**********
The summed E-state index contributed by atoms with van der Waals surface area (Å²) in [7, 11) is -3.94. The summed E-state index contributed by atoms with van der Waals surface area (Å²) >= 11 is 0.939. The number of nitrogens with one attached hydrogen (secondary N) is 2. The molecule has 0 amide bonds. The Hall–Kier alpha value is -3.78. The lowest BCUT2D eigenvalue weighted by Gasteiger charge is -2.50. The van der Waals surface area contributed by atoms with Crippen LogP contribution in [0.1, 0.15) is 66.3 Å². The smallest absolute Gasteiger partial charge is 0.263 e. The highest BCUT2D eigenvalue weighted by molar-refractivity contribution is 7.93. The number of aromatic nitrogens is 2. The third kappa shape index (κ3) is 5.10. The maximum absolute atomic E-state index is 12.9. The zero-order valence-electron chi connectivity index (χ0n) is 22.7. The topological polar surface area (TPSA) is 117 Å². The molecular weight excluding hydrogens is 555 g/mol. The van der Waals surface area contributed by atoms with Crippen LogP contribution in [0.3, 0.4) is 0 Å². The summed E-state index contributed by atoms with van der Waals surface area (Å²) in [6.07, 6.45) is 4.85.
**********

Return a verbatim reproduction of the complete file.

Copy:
The summed E-state index contributed by atoms with van der Waals surface area (Å²) in [7, 11) is -3.94. The summed E-state index contributed by atoms with van der Waals surface area (Å²) >= 11 is 0.939. The number of nitrogens with one attached hydrogen (secondary N) is 2. The molecule has 0 amide bonds. The Hall–Kier alpha value is -3.78. The lowest BCUT2D eigenvalue weighted by Gasteiger charge is -2.50. The van der Waals surface area contributed by atoms with Crippen LogP contribution in [0.1, 0.15) is 66.3 Å². The smallest absolute Gasteiger partial charge is 0.263 e. The highest BCUT2D eigenvalue weighted by molar-refractivity contribution is 7.93. The number of aromatic nitrogens is 2. The third kappa shape index (κ3) is 5.10. The maximum absolute atomic E-state index is 12.9. The zero-order valence-electron chi connectivity index (χ0n) is 22.7. The topological polar surface area (TPSA) is 117 Å². The molecular weight excluding hydrogens is 555 g/mol. The van der Waals surface area contributed by atoms with Crippen LogP contribution in [0.3, 0.4) is 0 Å². The summed E-state index contributed by atoms with van der Waals surface area (Å²) in [6.07, 6.45) is 4.85.